On Aristotle on the soul 1.3-5

by Philoponus | 10 April 2014
Category: Philosophy
Synopsis
Until the launch of this series over fifteen years ago, the 15,000 volumes of the ancient Greek commentators on Aristotle, written mainly between 200 and 600 AD, constituted the largest corpus of extant Greek philosophical writings not translated into English or other European languages. This text by Philoponus rejects accounts of soul, or as we would say of mind, which define it as moving, as cognitive, or in physical terms. Chapter 3 considers Aristotle's attack on the idea that the soul is in motion. This was an attack partly on his teacher, Plato, since Plato defines the soul as self-moving. Philoponus agrees with Aristotle's attack on the idea that a thing must be in motion in order to cause motion. But he offers what may be Ammonius' interpretation of Plato's apparently physicalistic account of the soul in the Timaeus as symbolic. What we would call the mind-body relation is the subject of Chapter 4. Plato and Aristotle attacked a physicalistic theory of soul, which suggested it was the blend, ratio, or harmonious proportion of ingredients in the body.Philoponus attacked the theory too, but we learn from him that Epicurus had defended it. In Chapter 5, Philoponus endorses Aristotle's rejection of the idea that the soul is particles and of Empedocles' idea that the soul must be made of all four elements in order to know what is made of the same elements. He also rejects, with Aristotle, definitions of the soul as moving or cognitive as ignoring lower forms of life. He finally discusses Aristotle's rejection of Plato's localisation of parts of the soul in parts of the body, but asks if new knowledge of the brain and the nerves do not require some kind of localisation.
€40.59
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Any purchases for more than €10 are eligible for free delivery anywhere in the UK or Ireland!

Synopsis
Until the launch of this series over fifteen years ago, the 15,000 volumes of the ancient Greek commentators on Aristotle, written mainly between 200 and 600 AD, constituted the largest corpus of extant Greek philosophical writings not translated into English or other European languages. This text by Philoponus rejects accounts of soul, or as we would say of mind, which define it as moving, as cognitive, or in physical terms. Chapter 3 considers Aristotle's attack on the idea that the soul is in motion. This was an attack partly on his teacher, Plato, since Plato defines the soul as self-moving. Philoponus agrees with Aristotle's attack on the idea that a thing must be in motion in order to cause motion. But he offers what may be Ammonius' interpretation of Plato's apparently physicalistic account of the soul in the Timaeus as symbolic. What we would call the mind-body relation is the subject of Chapter 4. Plato and Aristotle attacked a physicalistic theory of soul, which suggested it was the blend, ratio, or harmonious proportion of ingredients in the body.Philoponus attacked the theory too, but we learn from him that Epicurus had defended it. In Chapter 5, Philoponus endorses Aristotle's rejection of the idea that the soul is particles and of Empedocles' idea that the soul must be made of all four elements in order to know what is made of the same elements. He also rejects, with Aristotle, definitions of the soul as moving or cognitive as ignoring lower forms of life. He finally discusses Aristotle's rejection of Plato's localisation of parts of the soul in parts of the body, but asks if new knowledge of the brain and the nerves do not require some kind of localisation.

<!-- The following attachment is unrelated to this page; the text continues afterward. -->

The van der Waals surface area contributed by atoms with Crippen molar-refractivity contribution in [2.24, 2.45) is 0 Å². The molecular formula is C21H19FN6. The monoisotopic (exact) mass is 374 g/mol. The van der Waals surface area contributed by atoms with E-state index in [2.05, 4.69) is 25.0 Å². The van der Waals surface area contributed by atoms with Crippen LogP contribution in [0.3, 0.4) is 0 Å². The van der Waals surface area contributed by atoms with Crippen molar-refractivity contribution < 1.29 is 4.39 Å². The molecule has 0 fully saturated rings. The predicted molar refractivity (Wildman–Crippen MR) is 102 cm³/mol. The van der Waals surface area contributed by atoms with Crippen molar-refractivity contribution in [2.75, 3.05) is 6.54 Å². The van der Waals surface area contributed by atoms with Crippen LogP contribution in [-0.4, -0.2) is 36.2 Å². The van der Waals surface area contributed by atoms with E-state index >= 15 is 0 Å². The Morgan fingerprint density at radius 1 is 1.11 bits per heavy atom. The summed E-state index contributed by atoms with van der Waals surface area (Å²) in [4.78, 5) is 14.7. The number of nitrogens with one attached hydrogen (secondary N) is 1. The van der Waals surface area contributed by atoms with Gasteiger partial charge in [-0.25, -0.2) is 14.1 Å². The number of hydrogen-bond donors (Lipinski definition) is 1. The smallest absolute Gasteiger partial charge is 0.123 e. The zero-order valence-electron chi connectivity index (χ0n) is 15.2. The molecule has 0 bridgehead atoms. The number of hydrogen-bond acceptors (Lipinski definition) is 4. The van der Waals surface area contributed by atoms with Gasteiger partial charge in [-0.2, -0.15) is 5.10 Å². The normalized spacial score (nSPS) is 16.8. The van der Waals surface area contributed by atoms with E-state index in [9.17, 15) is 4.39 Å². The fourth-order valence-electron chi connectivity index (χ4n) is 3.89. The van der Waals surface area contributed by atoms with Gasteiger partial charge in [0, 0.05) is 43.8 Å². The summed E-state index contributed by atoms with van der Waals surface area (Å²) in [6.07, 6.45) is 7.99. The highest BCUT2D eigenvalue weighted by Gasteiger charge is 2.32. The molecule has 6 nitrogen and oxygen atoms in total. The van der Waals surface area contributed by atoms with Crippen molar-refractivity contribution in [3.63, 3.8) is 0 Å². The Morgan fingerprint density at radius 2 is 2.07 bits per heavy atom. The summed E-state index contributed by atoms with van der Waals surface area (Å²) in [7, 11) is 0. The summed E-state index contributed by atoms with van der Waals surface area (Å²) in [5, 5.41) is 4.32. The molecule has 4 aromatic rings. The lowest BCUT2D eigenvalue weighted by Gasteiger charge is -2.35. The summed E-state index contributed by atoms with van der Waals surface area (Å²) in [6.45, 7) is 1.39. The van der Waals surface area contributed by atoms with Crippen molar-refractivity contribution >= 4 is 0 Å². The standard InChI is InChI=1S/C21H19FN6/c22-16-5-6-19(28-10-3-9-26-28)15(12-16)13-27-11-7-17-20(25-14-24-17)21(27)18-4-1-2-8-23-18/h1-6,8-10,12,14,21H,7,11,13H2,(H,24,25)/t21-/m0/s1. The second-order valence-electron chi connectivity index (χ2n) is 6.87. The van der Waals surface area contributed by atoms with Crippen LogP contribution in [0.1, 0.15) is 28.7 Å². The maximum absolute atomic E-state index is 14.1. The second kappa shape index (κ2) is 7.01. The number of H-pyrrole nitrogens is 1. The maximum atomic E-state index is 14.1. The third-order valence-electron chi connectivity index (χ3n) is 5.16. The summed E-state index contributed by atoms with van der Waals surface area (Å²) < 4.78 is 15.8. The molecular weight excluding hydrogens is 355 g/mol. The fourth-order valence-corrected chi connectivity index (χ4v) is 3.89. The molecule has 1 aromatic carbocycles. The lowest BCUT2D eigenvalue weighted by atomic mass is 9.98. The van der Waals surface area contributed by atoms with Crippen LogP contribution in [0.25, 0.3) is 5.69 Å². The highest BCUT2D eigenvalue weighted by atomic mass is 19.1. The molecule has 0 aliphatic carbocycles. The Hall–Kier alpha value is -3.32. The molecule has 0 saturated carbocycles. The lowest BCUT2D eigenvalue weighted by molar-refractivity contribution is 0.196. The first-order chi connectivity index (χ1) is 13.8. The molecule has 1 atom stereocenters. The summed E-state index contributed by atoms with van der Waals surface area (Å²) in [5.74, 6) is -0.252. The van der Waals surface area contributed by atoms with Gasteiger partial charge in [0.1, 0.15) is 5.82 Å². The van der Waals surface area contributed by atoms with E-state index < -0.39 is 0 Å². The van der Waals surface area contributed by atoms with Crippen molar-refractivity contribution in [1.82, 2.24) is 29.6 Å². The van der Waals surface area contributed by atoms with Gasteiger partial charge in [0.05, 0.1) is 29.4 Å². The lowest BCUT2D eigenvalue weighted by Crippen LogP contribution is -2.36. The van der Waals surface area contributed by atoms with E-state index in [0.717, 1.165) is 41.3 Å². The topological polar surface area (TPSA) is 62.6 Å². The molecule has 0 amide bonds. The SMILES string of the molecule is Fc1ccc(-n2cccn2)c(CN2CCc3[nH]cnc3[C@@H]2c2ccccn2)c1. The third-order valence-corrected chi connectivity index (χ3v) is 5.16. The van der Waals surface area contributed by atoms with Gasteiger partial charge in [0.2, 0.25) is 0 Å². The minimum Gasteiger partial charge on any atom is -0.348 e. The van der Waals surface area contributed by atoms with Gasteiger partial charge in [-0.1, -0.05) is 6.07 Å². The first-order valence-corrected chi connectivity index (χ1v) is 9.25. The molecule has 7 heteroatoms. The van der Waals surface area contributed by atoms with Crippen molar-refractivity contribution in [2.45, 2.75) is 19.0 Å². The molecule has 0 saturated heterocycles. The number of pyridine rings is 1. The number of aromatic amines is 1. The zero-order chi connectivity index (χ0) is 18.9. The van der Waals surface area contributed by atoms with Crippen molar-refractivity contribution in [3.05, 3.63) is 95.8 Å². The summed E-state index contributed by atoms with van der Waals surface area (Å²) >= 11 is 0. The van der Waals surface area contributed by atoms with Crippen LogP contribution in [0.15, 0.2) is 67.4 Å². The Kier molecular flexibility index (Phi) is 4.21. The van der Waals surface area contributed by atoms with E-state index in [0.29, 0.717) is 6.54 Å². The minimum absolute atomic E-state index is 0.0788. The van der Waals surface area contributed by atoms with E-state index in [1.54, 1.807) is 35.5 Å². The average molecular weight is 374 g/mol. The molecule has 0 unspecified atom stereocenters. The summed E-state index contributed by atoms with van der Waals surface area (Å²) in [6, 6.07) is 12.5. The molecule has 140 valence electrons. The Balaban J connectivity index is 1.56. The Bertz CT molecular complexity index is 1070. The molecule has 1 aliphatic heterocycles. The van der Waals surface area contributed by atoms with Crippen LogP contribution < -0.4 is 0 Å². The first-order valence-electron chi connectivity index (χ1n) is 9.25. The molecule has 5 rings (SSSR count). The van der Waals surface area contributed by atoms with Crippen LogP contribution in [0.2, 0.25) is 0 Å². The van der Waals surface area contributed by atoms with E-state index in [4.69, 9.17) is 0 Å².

€40.59
121 Reward Points
Currently out of stock
Delivery 2-7 working days.
Eligible for free delivery

Any purchases for more than €10 are eligible for free delivery anywhere in the UK or Ireland!


Product Details

ISBN - 9781472557780
Format -
Publisher -
Published - 10/04/2014
Categories - All, Books, History and Politics, Politics Philosophy, Philosophy
No. of Pages - 240
Weight - 331
Edition - NIPPOD
Series - - Not Available
Page Size - 24
Language - en-US
Readership Age - Not Available
Table of Contents - Not Available

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